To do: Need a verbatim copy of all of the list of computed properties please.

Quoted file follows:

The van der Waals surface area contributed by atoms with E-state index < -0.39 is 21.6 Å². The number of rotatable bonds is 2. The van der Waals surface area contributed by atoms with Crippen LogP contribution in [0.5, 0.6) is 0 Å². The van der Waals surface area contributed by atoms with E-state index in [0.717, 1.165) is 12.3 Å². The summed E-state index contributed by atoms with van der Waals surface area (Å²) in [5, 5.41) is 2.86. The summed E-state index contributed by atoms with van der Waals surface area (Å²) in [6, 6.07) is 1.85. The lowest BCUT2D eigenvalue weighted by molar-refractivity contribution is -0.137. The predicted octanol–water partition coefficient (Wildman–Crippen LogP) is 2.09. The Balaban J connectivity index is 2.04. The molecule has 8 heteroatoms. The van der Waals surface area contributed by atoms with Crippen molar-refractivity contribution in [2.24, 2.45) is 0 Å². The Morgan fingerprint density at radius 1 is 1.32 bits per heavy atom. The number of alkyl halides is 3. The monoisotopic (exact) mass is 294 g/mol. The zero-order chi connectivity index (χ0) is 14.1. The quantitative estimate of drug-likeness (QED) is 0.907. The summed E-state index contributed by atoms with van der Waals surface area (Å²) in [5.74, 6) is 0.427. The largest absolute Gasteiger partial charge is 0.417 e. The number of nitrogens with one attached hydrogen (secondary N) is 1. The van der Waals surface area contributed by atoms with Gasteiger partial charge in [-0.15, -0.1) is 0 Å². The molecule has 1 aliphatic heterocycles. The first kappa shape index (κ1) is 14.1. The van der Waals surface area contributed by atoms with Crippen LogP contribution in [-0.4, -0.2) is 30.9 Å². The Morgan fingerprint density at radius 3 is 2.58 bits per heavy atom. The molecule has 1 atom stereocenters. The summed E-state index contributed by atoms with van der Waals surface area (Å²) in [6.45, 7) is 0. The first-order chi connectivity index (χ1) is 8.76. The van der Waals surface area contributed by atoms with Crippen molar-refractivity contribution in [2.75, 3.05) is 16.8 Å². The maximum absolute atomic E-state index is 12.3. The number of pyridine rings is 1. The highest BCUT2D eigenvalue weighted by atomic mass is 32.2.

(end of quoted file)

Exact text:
The van der Waals surface area contributed by atoms with E-state index < -0.39 is 21.6 Å². The number of rotatable bonds is 2. The van der Waals surface area contributed by atoms with Crippen LogP contribution in [0.5, 0.6) is 0 Å². The van der Waals surface area contributed by atoms with E-state index in [0.717, 1.165) is 12.3 Å². The summed E-state index contributed by atoms with van der Waals surface area (Å²) in [5, 5.41) is 2.86. The summed E-state index contributed by atoms with van der Waals surface area (Å²) in [6, 6.07) is 1.85. The lowest BCUT2D eigenvalue weighted by molar-refractivity contribution is -0.137. The predicted octanol–water partition coefficient (Wildman–Crippen LogP) is 2.09. The Balaban J connectivity index is 2.04. The molecule has 8 heteroatoms. The van der Waals surface area contributed by atoms with Crippen molar-refractivity contribution in [2.24, 2.45) is 0 Å². The Morgan fingerprint density at radius 1 is 1.32 bits per heavy atom. The number of alkyl halides is 3. The monoisotopic (exact) mass is 294 g/mol. The zero-order chi connectivity index (χ0) is 14.1. The quantitative estimate of drug-likeness (QED) is 0.907. The summed E-state index contributed by atoms with van der Waals surface area (Å²) in [5.74, 6) is 0.427. The largest absolute Gasteiger partial charge is 0.417 e. The number of nitrogens with one attached hydrogen (secondary N) is 1. The van der Waals surface area contributed by atoms with Gasteiger partial charge in [-0.15, -0.1) is 0 Å². The molecule has 1 aliphatic heterocycles. The first kappa shape index (κ1) is 14.1. The van der Waals surface area contributed by atoms with Crippen LogP contribution in [-0.4, -0.2) is 30.9 Å². The Morgan fingerprint density at radius 3 is 2.58 bits per heavy atom. The molecule has 1 atom stereocenters. The summed E-state index contributed by atoms with van der Waals surface area (Å²) in [6.45, 7) is 0. The first-order chi connectivity index (χ1) is 8.76. The van der Waals surface area contributed by atoms with Crippen molar-refractivity contribution in [2.75, 3.05) is 16.8 Å². The maximum absolute atomic E-state index is 12.3. The number of pyridine rings is 1. The highest BCUT2D eigenvalue weighted by atomic mass is 32.2.